Come up with rules for how you will improve performance with scenario planning. How and why will you get out trades early? Practice doing this planning before the trade happens.
Compare the results using the basic rules to your scenario planning results.
Over time, a winner will be revealed.
For some people or strategies, just sticking to a basic entry and exit may work best. For others, they may reach the next level through scenario planning.
You Still Need a Strategy
Scenario Planning enhances a strategy. The strategy already provides an edge by giving us entries and exits that are likely to produce a profit over time. Scenario planning helps us stick with that plan, or potentially increase profit by realizing that not all setups and market conditions are equal. That always avoiding or always taking a certain type of trade setup or market condition may not be the best answer for profit maximization or our personality.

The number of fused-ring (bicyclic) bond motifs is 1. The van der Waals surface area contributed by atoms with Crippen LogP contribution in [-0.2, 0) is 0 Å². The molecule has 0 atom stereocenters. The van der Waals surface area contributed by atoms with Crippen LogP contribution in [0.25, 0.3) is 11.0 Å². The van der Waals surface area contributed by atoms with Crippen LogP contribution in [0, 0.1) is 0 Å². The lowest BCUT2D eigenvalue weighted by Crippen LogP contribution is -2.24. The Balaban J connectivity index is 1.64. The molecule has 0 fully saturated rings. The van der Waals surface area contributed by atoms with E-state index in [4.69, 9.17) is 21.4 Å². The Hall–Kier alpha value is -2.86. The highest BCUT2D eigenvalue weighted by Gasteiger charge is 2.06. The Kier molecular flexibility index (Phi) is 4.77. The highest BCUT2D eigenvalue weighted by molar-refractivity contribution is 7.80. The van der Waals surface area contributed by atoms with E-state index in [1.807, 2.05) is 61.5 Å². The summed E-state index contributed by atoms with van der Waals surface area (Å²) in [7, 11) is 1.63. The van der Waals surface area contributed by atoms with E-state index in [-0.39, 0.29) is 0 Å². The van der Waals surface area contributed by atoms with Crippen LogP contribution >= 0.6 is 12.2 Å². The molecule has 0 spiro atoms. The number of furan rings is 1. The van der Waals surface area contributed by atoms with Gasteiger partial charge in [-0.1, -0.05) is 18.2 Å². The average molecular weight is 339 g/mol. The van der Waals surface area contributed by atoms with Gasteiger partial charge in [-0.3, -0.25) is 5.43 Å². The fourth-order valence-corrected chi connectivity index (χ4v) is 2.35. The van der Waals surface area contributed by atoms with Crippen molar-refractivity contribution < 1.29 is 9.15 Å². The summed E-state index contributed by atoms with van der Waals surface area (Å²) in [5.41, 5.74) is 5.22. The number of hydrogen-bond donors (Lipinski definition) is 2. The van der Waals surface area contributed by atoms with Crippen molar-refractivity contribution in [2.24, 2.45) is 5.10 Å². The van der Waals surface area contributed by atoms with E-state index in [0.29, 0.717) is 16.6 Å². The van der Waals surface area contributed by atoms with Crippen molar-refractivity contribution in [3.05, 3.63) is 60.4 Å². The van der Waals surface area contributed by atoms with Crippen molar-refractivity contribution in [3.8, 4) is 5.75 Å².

The Key Takeaways
ANYONE can incorporate scenario planning. It is simply confirming how you will manage a trade before you take it. You will want to re-confirm this throughout the trade.
You can also use it to enhance your strategies by pre-planning for scenarios that may arise during the trade.
If the trade isn’t acting right…do you have a plan for that?
If it is acting very well…do you adjust your target or implement a trailing stop loss instead of the original target?
Even starting to ask such questions about your strategies and trades can start you down the road of finding ways to improve those strategies. Potentially grabbing more profit (or reducing losses) on trades you are taking or analyzing anyway.
Cory Mitchell, CMT
Disclaimer: Nothing in this article is personal investment advice, or advice to buy or sell anything. Trading is risky and can result in substantial losses, even more than deposited if using leverage.